July 11, 2001 11:00 pm

The Battle for the Klamath Basin water is becoming a story of man versus nature. As more species are placed on the Endangered Species List, more Northwest families are facing the possibility of losing their livelihoods.

Over the past decade, hundreds of Northwest mills closed and thousands of timber jobs were lost. Why? Because species were listed as endangered and environmental groups found the cause of species survival a cause worth fighting for.

Now the battle appears to be shifting from the forests of the Northwest to the farms.

A once out-of-favor sucker fish has become a rallying cry for environmental groups and has pitted a federal agency, the Bureau of Reclamation, against 1,400 farm families along the Oregon-California


The Bureau oversees the Klamath Project irrigation system that has been used to provide water for irrigation to these 1,400 farms. With a drought in progress in the Northwest, water has become a tight commodity and has pitted the needs of farmers against fish.

This past week, two incidents occurred when someone illegally opened an irrigation gate that allowed thousands of gallons of water to flow into ditches that transport the water to the fields.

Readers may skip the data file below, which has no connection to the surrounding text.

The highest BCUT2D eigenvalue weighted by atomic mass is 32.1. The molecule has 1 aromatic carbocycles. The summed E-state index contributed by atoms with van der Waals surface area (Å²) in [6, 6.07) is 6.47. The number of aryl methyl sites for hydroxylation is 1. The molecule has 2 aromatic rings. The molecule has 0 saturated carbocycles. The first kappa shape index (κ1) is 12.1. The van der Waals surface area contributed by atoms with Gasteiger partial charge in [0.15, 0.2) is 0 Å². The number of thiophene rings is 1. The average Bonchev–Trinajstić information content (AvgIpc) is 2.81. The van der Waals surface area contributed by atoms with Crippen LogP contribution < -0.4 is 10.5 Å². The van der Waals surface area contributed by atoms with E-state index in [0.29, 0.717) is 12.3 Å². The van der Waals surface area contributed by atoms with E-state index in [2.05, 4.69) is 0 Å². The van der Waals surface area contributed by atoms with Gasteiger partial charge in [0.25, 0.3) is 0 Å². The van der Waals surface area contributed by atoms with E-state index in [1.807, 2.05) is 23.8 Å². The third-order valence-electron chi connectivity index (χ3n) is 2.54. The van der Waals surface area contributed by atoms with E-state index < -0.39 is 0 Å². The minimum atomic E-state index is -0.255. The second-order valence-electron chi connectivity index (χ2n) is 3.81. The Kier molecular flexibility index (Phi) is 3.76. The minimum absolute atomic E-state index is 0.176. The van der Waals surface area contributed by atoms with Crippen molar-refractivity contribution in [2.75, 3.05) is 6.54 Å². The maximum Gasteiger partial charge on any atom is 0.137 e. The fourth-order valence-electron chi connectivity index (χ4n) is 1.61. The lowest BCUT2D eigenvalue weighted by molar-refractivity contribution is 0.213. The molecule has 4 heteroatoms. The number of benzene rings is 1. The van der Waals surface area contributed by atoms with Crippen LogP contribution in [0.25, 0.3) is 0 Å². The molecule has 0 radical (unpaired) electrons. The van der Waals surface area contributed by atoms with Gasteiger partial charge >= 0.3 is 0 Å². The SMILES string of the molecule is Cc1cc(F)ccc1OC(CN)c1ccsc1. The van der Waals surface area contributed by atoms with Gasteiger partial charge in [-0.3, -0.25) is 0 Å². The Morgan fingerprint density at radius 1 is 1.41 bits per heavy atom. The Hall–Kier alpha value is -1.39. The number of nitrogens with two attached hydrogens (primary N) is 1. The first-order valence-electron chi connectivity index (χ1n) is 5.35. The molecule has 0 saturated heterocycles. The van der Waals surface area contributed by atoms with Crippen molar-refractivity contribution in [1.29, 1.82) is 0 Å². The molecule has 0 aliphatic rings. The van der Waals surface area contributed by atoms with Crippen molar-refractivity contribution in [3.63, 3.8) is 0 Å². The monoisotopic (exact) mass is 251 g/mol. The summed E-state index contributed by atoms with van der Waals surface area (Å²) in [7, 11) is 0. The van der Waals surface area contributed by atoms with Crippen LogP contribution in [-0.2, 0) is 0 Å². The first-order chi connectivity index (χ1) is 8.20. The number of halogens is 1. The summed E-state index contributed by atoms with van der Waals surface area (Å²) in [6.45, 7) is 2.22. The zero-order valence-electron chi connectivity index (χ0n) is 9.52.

Local law enforcement agencies observed the actions, but took no action toward arresting anyone involved. After the second incident, the federal authorities in charge were contemplating whether or not to bring in U.S. marshals to stop any more water letting.

As areas of our environment clash more and more with the perceived needs of our population, it appears that there are those in our society who are willing to sacrifice the needs of families who have for generations worked to make a living in timber and/or farming.

The Endangered Species Act is endangering the livelihood of many Northwesterners way of life or our economic market conditions. Commodity prices for wheat, apples and numerous other Northwest products are being assaulted by foreign competition; farming families also have to face the changing pressure on environmental


Is our country and region headed for a shift in who farms? Are family farms a thing of the past? Even though we hope not, it seems that both external forces and internal forces are now putting pressure on the ability of Northwest farmers to survive. It would be a sad note to see Americans become dependent on importing foodstuffs like weve become dependent on importing energy needs.

Even though we must protect our environment, we also need to protect our farmers. If we sacrifice the family farm like weve tended to sacrifice our timber industry, what will be next?